|Spotted salamander Image: Peter Paplanus/Creative Commons|
I wrote earlier about amphibians on the move for mating during warm spring nights. They are headed for vernal pools.
These pools are created by snowmelt, spring rain and rising groundwater. It is estimated that New Jersey has 3,000 to 5,000 vernal pools. NJ had more snow this winter than last, so that should benefit amphibians.
There are several near me in woods that I often walk and so I will go out some warm spring evening after rain and listen for some frog chorus singers. I might see some amphibians crossing a road. This always makes me think "Why don't they just live in the woods and avoid the dangerous spring commute?"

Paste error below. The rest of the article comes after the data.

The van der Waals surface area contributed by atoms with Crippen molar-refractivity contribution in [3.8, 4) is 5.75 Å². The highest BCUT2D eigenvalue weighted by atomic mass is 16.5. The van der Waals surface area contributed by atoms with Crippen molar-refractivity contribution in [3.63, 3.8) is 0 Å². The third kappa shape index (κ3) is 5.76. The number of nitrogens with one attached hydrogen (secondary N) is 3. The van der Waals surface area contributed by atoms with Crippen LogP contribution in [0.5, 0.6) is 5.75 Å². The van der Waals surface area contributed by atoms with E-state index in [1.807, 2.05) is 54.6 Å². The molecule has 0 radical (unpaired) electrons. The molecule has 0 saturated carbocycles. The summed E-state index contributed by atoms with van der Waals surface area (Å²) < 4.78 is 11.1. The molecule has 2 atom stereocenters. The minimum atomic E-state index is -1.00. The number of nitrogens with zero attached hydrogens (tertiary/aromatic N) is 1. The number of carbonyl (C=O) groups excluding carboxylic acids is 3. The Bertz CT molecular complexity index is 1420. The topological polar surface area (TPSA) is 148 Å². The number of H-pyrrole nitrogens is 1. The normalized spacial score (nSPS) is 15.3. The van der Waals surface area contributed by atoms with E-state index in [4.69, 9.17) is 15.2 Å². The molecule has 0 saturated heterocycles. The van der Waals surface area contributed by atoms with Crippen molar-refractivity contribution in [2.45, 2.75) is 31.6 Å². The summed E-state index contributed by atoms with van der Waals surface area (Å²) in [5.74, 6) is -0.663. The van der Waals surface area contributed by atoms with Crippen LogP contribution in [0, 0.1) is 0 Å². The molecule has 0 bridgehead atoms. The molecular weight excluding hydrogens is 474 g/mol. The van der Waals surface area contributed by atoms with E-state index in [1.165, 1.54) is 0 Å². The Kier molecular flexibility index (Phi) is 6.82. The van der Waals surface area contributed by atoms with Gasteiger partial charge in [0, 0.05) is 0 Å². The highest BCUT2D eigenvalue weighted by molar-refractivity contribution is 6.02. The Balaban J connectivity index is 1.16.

Luckily, my local pools are in places that will not be developed. But many vernal pools get filled in, level, and built on or near as homes and businesses move in. The amphibians won't know that until the next spring when they make that journey and can't find the pool they expected. The mating still occurs and the eggs will still be laid but the location will be less hospitable to the offspring.